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When it comes to advertising hand hygiene, animals aren’t treated as cute, fluffy and lovable. Instead, they can be the enemy. This stylish and well-received advert for Unilever’s Lifebuoy Handwash picked on pets to deliver an essential message, “You eat what you touch.” Each poster features an animal in the shape of a different food item: a hamster as a muffin, a cat as a croissant, a fish in the shape of a baby bottle, and a dog as a loaf of bread. The ad, designed by the Indonesian branch of Lowe and Partners, tied in with Unilever’s direct-contact health education scheme, which aimed to promote good hygiene in rural Indian communities to combat avoidable diseases. The “Kitten” and “Hamster” ads were both shortlisted at the 2009 Cannes International Advertising Festival, and the bread-shaped “Dog” ad was awarded a Bronze Lion.

8. Sanzer Hand Gel

8. Sanzer Hand Gel

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“What you really touch?” sounds like a pretty ominous advertising message. The imagery delivers, too: it’s terrifying. This gritty, three-part Sanzer Hand Gel ad series features a subway train, a phone booth and a doorknob you’d never want to turn. In each ad, grubby hands and fingers have replaced everyday items you’re likely to touch without even thinking about it – yet the most chilling concept in the series is definitely this horror movie-esque door handle. The campaign was devised by Thai advertising agency Chuo Senko and was published in August 2010. It effectively promotes the idea that health hazards are all around us and that we need to take the proper precautions. We’re definitely reaching for the Sanzer Hand Gel right about now.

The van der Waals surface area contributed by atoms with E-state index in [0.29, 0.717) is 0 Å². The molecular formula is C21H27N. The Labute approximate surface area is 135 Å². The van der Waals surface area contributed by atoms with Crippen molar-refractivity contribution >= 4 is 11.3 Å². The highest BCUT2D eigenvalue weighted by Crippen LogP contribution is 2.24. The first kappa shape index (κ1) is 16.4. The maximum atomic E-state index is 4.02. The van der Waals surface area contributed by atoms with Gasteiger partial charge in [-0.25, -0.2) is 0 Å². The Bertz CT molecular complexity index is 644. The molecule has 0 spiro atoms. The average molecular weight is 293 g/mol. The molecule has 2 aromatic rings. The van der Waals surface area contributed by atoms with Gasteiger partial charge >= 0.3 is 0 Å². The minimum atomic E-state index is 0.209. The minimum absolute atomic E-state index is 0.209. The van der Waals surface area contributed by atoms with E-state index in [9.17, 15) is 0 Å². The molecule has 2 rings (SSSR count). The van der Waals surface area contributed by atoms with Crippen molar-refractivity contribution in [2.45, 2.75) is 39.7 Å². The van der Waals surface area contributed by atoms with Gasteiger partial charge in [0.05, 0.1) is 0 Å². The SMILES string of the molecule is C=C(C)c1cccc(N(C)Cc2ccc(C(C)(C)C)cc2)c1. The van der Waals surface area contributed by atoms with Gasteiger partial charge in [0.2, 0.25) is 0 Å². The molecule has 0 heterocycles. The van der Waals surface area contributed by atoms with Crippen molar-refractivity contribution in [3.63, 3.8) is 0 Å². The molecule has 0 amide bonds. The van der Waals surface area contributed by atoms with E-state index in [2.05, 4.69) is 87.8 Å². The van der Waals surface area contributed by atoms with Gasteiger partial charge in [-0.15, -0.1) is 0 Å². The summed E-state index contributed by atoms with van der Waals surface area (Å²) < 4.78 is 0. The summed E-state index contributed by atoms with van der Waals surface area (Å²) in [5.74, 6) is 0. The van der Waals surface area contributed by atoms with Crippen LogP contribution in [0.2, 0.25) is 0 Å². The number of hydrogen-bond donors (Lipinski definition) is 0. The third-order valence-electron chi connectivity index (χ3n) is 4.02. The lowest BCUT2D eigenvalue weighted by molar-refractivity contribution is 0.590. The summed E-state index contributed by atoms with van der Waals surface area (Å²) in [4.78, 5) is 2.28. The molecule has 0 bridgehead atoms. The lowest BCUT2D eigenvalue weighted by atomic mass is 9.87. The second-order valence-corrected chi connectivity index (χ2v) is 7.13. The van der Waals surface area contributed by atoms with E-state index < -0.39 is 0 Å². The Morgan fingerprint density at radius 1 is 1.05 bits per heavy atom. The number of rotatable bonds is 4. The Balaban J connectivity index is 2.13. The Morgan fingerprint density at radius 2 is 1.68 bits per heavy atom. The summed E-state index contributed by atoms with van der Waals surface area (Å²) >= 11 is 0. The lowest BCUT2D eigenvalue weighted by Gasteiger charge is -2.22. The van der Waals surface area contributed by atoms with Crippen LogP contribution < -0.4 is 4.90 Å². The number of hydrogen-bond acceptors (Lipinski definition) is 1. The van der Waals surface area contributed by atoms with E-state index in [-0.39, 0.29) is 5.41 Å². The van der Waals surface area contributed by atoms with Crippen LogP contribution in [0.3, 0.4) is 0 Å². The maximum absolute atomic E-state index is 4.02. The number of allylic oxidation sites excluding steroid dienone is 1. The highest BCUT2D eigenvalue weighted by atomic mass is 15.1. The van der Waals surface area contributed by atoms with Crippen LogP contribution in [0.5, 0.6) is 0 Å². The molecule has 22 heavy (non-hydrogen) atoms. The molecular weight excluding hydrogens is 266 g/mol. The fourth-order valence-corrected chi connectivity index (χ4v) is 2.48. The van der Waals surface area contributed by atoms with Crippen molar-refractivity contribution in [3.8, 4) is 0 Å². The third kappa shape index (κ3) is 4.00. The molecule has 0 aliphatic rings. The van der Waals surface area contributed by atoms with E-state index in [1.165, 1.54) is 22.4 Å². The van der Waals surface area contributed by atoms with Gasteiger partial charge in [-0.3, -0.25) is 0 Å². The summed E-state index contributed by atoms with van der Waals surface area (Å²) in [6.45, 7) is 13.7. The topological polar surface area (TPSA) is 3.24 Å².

7. Carre Fresh

7. Carre Fresh

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“Shockvertising” can also play a part in hygiene ad campaigns. This advert for Carre Fresh wipes seems to want to alarm people into practicing good hand hygiene – and into buying the product, of course. It highlights all the gross things you might have touched, without even realizing, before you eat. In other words, as the advert implies, you might as well eat with your shoes. The other two ads in this series include a woman eating from a dustpan and a baby being fed with a spoon coming out of a toilet brush. It’s an effective message backed up by some pretty unnerving imagery. The campaign was devised by Bangkok-based advertising agency CreativejuiceG1 and was released in May 2008. The simple slogan reads, “Wipe whatever you’ve touched.”